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Legislative Assembly for the ACT: 2007 Week 04 Hansard (Tuesday, 1 May 2007) . . Page.. 725 ..


greatest need for the duration of perceived or unmet need, it is important to set clear boundaries about who can access public housing. Those who have the financial means to access the private rental market or home ownership should do so.

The notion of the good old days of a public housing property for life remaining are unrealistic, outdated and outmoded. The current system simply had to change, and I see the minister nodding his head. Of course, I am very happy about that because he knows that we have been pushing him and his department officials on many of these issues for a long time. So it is good to see a bipartisan approach—and hopefully a tripartisan approach if the Greens come on board with what the minister is trying to achieve here. The current system simply had to change. After six years and much pursuing of the government by me particularly and the opposition generally, I am seriously pleased to see a more sensible approach.

The government has an obligation to assist Canberrans who require housing for a period of need and who should be encouraged and supported wherever possible to enter into other forms of housing. The Liberal opposition will, of course, be monitoring closely the issue of information gathering from applicants who wish to access social housing. Again, this was raised by ACTCOSS and I do share some of the concerns with them on the matter of privacy of a tenant and the importance of maintaining integrity of data collection. Housing ACT should have the opportunity to improve, within reason, information collection on its tenants. I am hoping that the minister will be able to expand on how this data collection and the safe keeping and use of such information will occur.

ACTCOSS raised a concern about the manner in which Housing ACT can demand information from tenants “at any time” and whether or not this is discriminatory and could possibly lead to further possible stigmatising of public housing tenants. I have to say that I and the opposition welcome the move by the government. However, we probably need to make it quite clear that such information will be collected equally on all tenants regardless of whether they are in receipt of a rental rebate or are full market renters. It makes the system fair and even, so I do not really see any discrimination occurring here.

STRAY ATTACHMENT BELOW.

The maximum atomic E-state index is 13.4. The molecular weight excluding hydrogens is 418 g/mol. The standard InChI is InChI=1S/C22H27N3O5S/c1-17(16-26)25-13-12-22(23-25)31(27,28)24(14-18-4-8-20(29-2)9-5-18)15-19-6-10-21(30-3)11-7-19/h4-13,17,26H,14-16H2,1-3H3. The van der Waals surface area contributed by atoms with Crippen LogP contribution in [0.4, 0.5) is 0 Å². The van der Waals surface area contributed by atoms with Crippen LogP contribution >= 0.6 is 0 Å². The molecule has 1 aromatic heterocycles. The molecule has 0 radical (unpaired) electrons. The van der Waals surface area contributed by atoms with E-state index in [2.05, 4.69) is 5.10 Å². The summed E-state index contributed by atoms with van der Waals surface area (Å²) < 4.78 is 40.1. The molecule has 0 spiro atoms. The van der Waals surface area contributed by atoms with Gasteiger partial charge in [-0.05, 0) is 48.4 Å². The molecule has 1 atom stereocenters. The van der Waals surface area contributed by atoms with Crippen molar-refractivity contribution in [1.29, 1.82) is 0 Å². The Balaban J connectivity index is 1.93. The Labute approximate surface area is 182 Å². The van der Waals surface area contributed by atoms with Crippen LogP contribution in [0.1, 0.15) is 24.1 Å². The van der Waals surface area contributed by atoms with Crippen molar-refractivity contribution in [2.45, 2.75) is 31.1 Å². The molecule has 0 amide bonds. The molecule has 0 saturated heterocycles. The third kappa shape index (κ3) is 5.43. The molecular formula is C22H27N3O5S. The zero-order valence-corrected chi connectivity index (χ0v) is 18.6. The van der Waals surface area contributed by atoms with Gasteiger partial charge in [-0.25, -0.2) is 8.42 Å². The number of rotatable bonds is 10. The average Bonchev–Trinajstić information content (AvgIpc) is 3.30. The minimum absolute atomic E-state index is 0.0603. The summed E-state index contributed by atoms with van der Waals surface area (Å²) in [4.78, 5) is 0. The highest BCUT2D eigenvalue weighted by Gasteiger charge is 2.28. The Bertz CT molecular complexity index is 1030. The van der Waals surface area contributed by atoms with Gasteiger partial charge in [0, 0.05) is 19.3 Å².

This seems to display a new willingness by the Stanhope government to rationalise the operations of Housing ACT. The Commissioner for Social Housing must have the opportunity to monitor which tenants should be encouraged to take up other housing options in the market—for example, shared equity home ownership—or in other cases reviews could be conducted in respect of rental rebates to ensure that the correct amount of rent is collected and that a tenant is not unnecessarily disadvantaged by paying the incorrect amount of rent. The Liberal opposition has also talked about annual income assessment reviews and perhaps this is moving along those same lines to make sure that people access public housing for the duration of their need.

Efficient and timely collection of data is certainly the most appropriate way to ensure that any tenant is paying the correct amount of rent and in turn is also still eligible to maintain a Housing ACT tenancy agreement. Within reason, the commissioner should have the right to seek information that will assist in improving the provision of housing assistance in the ACT.


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